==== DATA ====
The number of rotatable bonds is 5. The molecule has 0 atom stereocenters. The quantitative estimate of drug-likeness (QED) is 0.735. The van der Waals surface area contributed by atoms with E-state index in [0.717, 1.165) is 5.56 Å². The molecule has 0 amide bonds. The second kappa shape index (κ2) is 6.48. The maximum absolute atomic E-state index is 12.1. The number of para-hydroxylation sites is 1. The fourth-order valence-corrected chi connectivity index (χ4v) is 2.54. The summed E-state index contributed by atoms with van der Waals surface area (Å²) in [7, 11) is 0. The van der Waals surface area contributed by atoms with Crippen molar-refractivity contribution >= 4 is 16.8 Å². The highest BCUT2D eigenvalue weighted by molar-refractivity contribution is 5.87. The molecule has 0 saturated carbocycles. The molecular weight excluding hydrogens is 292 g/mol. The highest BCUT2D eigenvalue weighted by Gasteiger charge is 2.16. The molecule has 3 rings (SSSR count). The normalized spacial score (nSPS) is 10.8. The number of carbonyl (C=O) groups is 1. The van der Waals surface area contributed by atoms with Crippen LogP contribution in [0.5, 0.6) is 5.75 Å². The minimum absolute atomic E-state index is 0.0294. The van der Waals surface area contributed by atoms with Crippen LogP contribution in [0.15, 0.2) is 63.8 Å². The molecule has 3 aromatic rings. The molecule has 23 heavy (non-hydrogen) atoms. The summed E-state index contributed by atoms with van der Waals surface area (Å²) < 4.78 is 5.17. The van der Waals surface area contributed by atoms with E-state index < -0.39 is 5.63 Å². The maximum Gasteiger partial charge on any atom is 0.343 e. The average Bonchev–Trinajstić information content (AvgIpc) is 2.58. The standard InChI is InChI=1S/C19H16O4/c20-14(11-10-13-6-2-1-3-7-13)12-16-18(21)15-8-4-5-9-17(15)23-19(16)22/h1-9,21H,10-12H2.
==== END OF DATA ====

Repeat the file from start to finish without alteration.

The number of rotatable bonds is 5. The molecule has 0 atom stereocenters. The quantitative estimate of drug-likeness (QED) is 0.735. The van der Waals surface area contributed by atoms with E-state index in [0.717, 1.165) is 5.56 Å². The molecule has 0 amide bonds. The second kappa shape index (κ2) is 6.48. The maximum absolute atomic E-state index is 12.1. The number of para-hydroxylation sites is 1. The fourth-order valence-corrected chi connectivity index (χ4v) is 2.54. The summed E-state index contributed by atoms with van der Waals surface area (Å²) in [7, 11) is 0. The van der Waals surface area contributed by atoms with Crippen molar-refractivity contribution >= 4 is 16.8 Å². The highest BCUT2D eigenvalue weighted by molar-refractivity contribution is 5.87. The molecule has 0 saturated carbocycles. The molecular weight excluding hydrogens is 292 g/mol. The highest BCUT2D eigenvalue weighted by Gasteiger charge is 2.16. The molecule has 3 rings (SSSR count). The normalized spacial score (nSPS) is 10.8. The number of carbonyl (C=O) groups is 1. The van der Waals surface area contributed by atoms with Crippen LogP contribution in [0.5, 0.6) is 5.75 Å². The minimum absolute atomic E-state index is 0.0294. The van der Waals surface area contributed by atoms with Crippen LogP contribution in [0.15, 0.2) is 63.8 Å². The molecule has 3 aromatic rings. The molecule has 23 heavy (non-hydrogen) atoms. The summed E-state index contributed by atoms with van der Waals surface area (Å²) < 4.78 is 5.17. The van der Waals surface area contributed by atoms with E-state index < -0.39 is 5.63 Å². The maximum Gasteiger partial charge on any atom is 0.343 e. The average Bonchev–Trinajstić information content (AvgIpc) is 2.58. The standard InChI is InChI=1S/C19H16O4/c20-14(11-10-13-6-2-1-3-7-13)12-16-18(21)15-8-4-5-9-17(15)23-19(16)22/h1-9,21H,10-12H2.